Free Paper: Cognitive Behavior Therapy in the Treatment of LPSS and Depression

Published: 2022-07-01 04:45:56
Free Paper: Cognitive Behavior Therapy in the Treatment of LPSS and Depression
Type of paper:  Essay
Categories: Medicine Depression
Pages: 5
Wordcount: 1174 words
10 min read
143 views

Identifying Research Question

The hypothesis of this paper seeks to determine whether mortality and recurrent infarction are minimized after using cognitive behavior therapy in the treatment of LPSS and depression when supplemented with a selective serotonin reuptake inhibitor (SSRI) antidepressant in patients enrolled within 28 days after myocardial infarction. The null hypothesis states that treatment of depression and low perceived social support does not affect mortality and recurrent infarction. Independent variables are depression and low perceived social support; dependent variables are mortality and recurrent infarction.

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Data and Sampling Procedure

The targeted population of interest involved 2481 Myocardial Infarction patients of whom 1084 were women, and 1397 were male in a Randomized clinical trial from October 1996 to April 2001 enrolled from 8 clinical centers (Berkman et al., 2003). Distribution of randomized patients was as follows; 39% suffered from depression, 26% experienced low perceived social support, and 34% were both depressed and had Low Perceived Social Support (LPSS) (Blumenthal et al., 2003). Sampling was randomized to usual medical care or psychosocial intervention. Depressed patients were those who met Enhancing Recovery in Coronary Heart Disease (ENRICHD) improved criteria for major or minor depression (Blumenthal et al., 2003). Coordinating nurses received training on administration of interview, an evaluation made by psychologists and psychiatrists. LPSS criterion involved ENRICHD Social Support Instrument and based on support scales earlier found as causes of death in cardiac patients (Blumenthal et al., 2003). Equivalency, both those on usual medical care and cognitive behavior therapy (CBT) were patients of myocardial infection.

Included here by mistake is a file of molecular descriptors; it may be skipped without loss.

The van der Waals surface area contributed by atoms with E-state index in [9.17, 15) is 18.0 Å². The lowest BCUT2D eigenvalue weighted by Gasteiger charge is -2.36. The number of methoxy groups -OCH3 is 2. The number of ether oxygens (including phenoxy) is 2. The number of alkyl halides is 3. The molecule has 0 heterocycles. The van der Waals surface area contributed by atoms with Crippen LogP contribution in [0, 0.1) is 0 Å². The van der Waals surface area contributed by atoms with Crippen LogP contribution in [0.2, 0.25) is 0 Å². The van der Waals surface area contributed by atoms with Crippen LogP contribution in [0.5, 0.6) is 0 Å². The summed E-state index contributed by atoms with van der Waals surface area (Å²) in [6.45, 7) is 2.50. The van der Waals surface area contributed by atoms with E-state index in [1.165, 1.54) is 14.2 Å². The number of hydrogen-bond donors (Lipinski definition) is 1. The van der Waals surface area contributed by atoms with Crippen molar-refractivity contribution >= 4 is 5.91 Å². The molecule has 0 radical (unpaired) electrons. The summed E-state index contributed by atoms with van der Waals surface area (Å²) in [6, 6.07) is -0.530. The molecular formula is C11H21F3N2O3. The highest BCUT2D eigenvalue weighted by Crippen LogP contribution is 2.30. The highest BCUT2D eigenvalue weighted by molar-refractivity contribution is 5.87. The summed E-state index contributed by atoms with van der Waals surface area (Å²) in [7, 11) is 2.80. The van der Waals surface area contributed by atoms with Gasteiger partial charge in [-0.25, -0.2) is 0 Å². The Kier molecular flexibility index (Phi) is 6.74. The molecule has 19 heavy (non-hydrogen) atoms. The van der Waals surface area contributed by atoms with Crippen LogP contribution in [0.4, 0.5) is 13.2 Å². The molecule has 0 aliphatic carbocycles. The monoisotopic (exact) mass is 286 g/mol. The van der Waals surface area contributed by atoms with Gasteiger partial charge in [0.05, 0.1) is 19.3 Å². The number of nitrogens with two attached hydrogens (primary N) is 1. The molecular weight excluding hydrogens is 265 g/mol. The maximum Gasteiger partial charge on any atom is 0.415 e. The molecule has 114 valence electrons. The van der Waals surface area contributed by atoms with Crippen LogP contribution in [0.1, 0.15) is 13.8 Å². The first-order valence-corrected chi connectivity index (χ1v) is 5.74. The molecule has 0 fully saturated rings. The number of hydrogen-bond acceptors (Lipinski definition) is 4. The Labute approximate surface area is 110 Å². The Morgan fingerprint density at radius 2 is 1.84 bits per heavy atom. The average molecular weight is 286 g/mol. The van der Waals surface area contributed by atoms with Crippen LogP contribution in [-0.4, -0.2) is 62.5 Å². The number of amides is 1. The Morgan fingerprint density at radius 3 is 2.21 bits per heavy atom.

Measurements

The independent variable in this survey were participants with depression and LPSS with cognitive behavior therapy (CBT), with a selective serotonin reuptake inhibitor (SSRI) antidepressant and those on usual medical care (Berkman et al., 2003). The dependent variable sought whether mortality and recurrent infraction are reduced. Screening for major and minor depression was tested by a modified Diagnostic and Statistical Manual of Mental Disorders. LPSS was checked using the Enhancing Recovery in Coronary Heart Disease Patients (ENRICHD) Social Support Instrument (ESSI); Fourth Edition criteria and severity by the 17- item Hamilton Rating Scale for Depression (HRSD) (Berkman et al., 2003).

Cognitive behavior therapy was started on a median of 11 individual sessions throughout 6 months after an average of 17 days after myocardial index Infarction. 1145 patients out of 1238 randomized to psychosocial intervention making 92% received intervention as per protocol (Blumenthal et al., 2003). The median time for acute MI qualification was 6 days, 3 - 11 days being the interquartile range, median 11 sessions attended by patients had an interquartile range of 6 - 19 sessions (Blumenthal et al., 2003). Group therapy with selective serotonin reuptake inhibitor (SSRI) continued for patients scoring higher than 24 on HRSD or having fewer than 50% reduction in Beck Depression Inventory 5 weeks later (Berkman et al., 2003). Tests used included modified Diagnostic and Statistical Manual of Mental Disorders, Fourth Edition criteria, and 17-item HRSD; Beck Depression Inventory Score was level of measurement for the dependent variable (Berkman et al., 2003).

Interventions